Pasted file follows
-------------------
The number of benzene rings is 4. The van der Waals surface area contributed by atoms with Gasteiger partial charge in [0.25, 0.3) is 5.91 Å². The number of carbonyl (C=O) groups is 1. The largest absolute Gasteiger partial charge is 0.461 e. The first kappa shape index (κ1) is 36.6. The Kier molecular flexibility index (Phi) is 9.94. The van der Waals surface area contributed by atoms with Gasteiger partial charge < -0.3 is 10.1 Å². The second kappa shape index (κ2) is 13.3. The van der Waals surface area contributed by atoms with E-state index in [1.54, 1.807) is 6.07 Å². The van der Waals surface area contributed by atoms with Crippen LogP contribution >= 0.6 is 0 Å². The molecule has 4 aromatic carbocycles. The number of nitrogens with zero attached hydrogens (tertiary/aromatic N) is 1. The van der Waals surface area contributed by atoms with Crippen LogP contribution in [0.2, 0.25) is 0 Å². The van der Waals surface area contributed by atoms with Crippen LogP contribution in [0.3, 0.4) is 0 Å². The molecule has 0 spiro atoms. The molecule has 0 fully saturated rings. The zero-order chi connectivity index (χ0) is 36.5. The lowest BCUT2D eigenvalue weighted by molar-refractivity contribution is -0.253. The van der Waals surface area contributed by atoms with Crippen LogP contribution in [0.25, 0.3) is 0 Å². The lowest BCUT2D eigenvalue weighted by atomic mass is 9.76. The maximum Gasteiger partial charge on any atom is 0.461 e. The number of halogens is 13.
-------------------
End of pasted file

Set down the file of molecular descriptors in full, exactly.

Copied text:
The number of benzene rings is 4. The van der Waals surface area contributed by atoms with Gasteiger partial charge in [0.25, 0.3) is 5.91 Å². The number of carbonyl (C=O) groups is 1. The largest absolute Gasteiger partial charge is 0.461 e. The first kappa shape index (κ1) is 36.6. The Kier molecular flexibility index (Phi) is 9.94. The van der Waals surface area contributed by atoms with Gasteiger partial charge < -0.3 is 10.1 Å². The second kappa shape index (κ2) is 13.3. The van der Waals surface area contributed by atoms with E-state index in [1.54, 1.807) is 6.07 Å². The van der Waals surface area contributed by atoms with Crippen LogP contribution >= 0.6 is 0 Å². The molecule has 4 aromatic carbocycles. The number of nitrogens with zero attached hydrogens (tertiary/aromatic N) is 1. The van der Waals surface area contributed by atoms with Crippen LogP contribution in [0.2, 0.25) is 0 Å². The van der Waals surface area contributed by atoms with Crippen LogP contribution in [0.3, 0.4) is 0 Å². The molecule has 0 spiro atoms. The molecule has 0 fully saturated rings. The zero-order chi connectivity index (χ0) is 36.5. The lowest BCUT2D eigenvalue weighted by molar-refractivity contribution is -0.253. The van der Waals surface area contributed by atoms with Crippen LogP contribution in [0.25, 0.3) is 0 Å². The lowest BCUT2D eigenvalue weighted by atomic mass is 9.76. The maximum Gasteiger partial charge on any atom is 0.461 e. The number of halogens is 13.